Non-married couples deserve to be treated more fairly when it comes to their tax rights
An emergency vicar was recently called to comedian Ken Dodd’s bedside for the marriage of the 90-year-old to Anne Jones, his partner of 40 years. It is not often the church is involved in tax planning – at least not on behalf of its adherents – but a deathbed marriage can save more money than any other legal inheritance tax avoidance scheme.
It was not just the emergency vicar who was needed. A registrar from Liverpool Register Office was there to conduct the ceremony and make the marriage lawful for Mammon as well as God. After the ceremony there would have been an emergency lawyer to make a new will and two emergency witnesses to sign it to ensure the new Lady Dodd was lawfully left Sir Ken’s well-gotten gains. In England, Wales, and Northern Ireland (but not in Scotland), a will is normally invalidated by a marriage.
If Sir Ken and Anne had not tied the knot in his last hours, all but the first £325,000 of his considerable fortune would have been taxed at 40 per cent. When he was acquitted of tax evasion in 1989 the Revenue revealed he had more than that in cash stashed in wardrobes and cupboards.
So while Anne would not have been left bereft, a very large chunk of Sir Ken’s chuckle money would have gone to help reduce still further Chancellor Phillip Hammond’s deficit. The Times estimated the emergency ceremony kept tax of £3m from him. “How tickled I am”, you can hear Sir Ken chuckling. Or, as he once joked after his acquittal on tax evasion charges: “They sent me a self-assessment form the other day. Me! I invented self-assessment!”
Deathbed weddings are not that rare. And of course they have many reasons beyond tax planning. Like finally getting round to it, or a final declaration of eternal love while there is still time. A call to the local register office will set the wheels in rapid motion. No wait of 28 days between banns called and knot tied.
The superintendent registrar will dust off the 1970 Act of Parliament which allows the ceremony to take place on unregistered premises. The registrar will top up her emergency pen with indelible ink. And if the church is wanted – the marriage is actually done by the registrar – the local prelate will don his or her emergency dog collar. It can all happen within hours if necessary.
All this activity would not be needed if the law recognised that 40-year-long love affairs like Sir Ken and Lady Anne’s were in essence a marriage and granted them the same rights. After all, civil partnerships were given the status of marriage for tax purposes in 2005. Same sex marriages got those rights when they were allowed from 2014.
And when Parliament finally emerges from its Brexit paralysis, it may get round to extending civil partnerships and the rights they bring – to couples of different genders as well. But the next step – full legal rights for unmarried, non-civil-partnered cohabiting couples – is probably decades away.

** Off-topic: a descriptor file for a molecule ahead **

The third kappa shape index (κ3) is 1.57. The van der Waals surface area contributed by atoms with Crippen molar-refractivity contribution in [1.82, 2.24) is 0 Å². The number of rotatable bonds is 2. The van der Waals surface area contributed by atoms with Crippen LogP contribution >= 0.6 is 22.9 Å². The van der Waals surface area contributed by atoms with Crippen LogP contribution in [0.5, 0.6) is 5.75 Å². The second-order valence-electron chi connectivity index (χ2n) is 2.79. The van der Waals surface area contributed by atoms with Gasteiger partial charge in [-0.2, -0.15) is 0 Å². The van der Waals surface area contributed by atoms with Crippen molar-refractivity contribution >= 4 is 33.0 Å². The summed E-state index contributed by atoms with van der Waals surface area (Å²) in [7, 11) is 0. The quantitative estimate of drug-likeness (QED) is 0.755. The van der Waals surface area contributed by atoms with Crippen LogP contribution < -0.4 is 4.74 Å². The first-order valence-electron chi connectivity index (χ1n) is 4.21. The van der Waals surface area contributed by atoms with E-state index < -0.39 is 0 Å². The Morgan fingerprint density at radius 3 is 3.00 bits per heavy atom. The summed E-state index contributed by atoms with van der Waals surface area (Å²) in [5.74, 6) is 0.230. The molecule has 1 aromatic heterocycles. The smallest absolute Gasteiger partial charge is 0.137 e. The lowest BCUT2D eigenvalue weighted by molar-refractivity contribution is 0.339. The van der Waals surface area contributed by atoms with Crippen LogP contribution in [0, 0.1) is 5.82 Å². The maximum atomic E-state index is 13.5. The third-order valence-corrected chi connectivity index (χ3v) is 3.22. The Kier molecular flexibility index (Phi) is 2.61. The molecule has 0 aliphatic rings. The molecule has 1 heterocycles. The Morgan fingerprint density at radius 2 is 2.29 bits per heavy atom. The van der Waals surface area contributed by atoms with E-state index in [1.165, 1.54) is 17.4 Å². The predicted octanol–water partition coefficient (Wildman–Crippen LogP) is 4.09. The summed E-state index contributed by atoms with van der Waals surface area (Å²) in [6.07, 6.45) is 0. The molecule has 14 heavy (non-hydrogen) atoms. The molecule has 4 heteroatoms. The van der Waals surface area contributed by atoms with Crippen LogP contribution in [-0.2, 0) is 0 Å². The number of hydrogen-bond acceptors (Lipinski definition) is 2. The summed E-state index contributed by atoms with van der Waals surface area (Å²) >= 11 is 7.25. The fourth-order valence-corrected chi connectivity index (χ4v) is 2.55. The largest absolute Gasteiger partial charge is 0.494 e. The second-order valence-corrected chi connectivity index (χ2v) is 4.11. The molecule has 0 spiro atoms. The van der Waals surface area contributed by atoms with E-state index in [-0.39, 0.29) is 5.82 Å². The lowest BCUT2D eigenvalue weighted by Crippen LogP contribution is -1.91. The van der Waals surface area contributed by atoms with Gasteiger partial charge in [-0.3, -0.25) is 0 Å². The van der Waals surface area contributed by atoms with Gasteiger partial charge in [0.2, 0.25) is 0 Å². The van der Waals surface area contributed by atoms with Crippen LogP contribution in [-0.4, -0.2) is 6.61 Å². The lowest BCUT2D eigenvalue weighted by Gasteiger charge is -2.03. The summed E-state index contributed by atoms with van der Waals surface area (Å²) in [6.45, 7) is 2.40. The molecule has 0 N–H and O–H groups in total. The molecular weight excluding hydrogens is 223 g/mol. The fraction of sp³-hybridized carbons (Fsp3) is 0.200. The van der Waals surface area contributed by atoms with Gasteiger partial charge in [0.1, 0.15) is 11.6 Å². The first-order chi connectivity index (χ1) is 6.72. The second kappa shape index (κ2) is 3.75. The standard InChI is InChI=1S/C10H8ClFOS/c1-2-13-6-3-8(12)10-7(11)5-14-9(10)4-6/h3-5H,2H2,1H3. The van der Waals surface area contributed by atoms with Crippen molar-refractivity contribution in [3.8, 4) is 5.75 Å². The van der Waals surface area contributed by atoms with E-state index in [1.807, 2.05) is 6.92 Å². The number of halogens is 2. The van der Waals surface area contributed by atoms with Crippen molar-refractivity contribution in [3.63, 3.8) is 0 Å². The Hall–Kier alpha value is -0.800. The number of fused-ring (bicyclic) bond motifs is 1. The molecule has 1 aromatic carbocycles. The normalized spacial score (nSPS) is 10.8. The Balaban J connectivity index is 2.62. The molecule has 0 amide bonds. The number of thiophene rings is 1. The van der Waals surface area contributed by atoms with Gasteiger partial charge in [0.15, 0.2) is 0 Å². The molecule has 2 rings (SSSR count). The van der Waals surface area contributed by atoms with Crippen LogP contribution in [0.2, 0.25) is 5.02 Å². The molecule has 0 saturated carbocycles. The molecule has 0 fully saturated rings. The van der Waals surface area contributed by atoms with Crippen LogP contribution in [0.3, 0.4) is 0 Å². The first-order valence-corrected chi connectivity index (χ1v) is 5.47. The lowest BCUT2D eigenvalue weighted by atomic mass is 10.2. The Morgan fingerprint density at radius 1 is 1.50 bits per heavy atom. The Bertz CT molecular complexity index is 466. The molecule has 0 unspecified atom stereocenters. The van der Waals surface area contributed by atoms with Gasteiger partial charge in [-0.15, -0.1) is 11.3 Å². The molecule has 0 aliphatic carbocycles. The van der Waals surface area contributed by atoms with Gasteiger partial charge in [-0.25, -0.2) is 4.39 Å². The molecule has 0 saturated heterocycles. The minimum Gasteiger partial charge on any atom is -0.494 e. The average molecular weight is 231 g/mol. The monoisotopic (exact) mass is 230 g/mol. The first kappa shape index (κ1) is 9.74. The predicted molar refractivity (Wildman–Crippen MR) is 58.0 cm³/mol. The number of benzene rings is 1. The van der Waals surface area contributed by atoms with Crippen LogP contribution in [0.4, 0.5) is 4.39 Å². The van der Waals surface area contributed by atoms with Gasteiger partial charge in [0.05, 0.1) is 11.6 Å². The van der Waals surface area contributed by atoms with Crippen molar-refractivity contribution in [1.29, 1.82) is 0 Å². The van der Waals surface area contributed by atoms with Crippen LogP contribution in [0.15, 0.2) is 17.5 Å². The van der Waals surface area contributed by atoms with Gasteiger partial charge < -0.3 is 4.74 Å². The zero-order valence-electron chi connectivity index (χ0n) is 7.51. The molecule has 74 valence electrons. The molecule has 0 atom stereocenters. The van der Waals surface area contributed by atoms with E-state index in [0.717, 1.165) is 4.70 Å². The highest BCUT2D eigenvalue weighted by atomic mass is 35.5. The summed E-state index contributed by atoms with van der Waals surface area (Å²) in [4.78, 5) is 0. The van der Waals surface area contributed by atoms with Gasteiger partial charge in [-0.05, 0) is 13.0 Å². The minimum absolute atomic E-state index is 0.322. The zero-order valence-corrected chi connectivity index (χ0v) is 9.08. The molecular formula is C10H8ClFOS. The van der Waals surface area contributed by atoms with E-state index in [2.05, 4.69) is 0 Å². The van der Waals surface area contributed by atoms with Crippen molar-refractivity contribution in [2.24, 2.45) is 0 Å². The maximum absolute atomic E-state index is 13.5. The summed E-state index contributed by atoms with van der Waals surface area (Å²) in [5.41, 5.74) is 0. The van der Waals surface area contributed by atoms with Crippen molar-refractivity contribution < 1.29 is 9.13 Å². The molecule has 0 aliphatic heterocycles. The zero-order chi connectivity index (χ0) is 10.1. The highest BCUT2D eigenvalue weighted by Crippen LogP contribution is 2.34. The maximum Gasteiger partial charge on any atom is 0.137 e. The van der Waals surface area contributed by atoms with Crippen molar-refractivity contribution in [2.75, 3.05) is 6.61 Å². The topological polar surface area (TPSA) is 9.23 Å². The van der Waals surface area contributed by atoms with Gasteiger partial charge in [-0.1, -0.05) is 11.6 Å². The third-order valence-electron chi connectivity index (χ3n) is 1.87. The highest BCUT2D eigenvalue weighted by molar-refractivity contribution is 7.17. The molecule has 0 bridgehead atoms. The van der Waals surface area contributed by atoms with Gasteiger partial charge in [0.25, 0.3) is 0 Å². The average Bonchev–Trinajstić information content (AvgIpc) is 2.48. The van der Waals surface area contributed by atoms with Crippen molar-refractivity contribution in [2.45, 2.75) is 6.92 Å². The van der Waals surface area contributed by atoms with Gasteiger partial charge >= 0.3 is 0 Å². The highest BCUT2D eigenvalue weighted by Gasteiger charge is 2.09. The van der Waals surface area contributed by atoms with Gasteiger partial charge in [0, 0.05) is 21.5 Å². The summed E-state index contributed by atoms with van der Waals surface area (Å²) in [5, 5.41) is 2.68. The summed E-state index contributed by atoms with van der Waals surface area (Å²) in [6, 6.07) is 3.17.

Since 2006 the law in Scotland gives cohabitees some rights but not to tax exemptions and the Law Commission in England and Wales did not suggest that in its report at the time. Supreme Court President Baroness Hale has said several times that cohabiting couples should have more rights when their relationship ends but she has not suggested tax rights on death.
At the moment, a bereaved partner without legal status may not just face a large IHT bill, they can lose their home. If it is worth more than the IHT threshold of £325,000 then the estate must pay 40 per cent of the excess to the Treasury. If there are few other assets, the bereaved person may have to sell the home they have shared to pay the tax bill.
HM Revenue & Customs allow the tax to be paid over 10 years but charge 3 per cent a year interest on the outstanding debt. An unmarried non-civil-partnered bereaved lover does not benefit from the extra residence nil-rate band which rises to £125,000 from April. That only applies if the estate is left to a direct descendant.
But a spouse who is left the entire estate must be careful, too – a letter from the deceased saying “please give half of it to the Diddy Men” must not be acted on within two years or HMRC will count that money in the estate and tax it retrospectively. After the gifts are made, the widow must live at least another seven years to be free of IHT when he or she dies.
Meanwhile, other exemptions can be used. A total of £3,000 a year can be given away without coming into the IHT arithmetic at all. A wedding triggers another tax-free gift opportunity of £5,000 for a son or daughter, £2,500 for a grandchild and £1,000 for anyone. Any number of individuals can be given £250 a year as long as they did not get a share of those larger amounts. If the widow has surplus income from the estate, she can give it away without it coming into a future IHT bill.
Lord Willetts said this month that IHT was “poorly designed, widely abused” and “a classic bad tax with a very high rate and very high exemptions. We could lower the rate but with a broader tax base, which would be fairer for all.”
Perhaps an idea for the Office of Tax Simplification, which is reviewing IHT.
Paul Lewis is a freelance journalist and presenter of BBC Radio 4’s ‘Money Box’ programme. You can follow him on Twitter @paullewismoney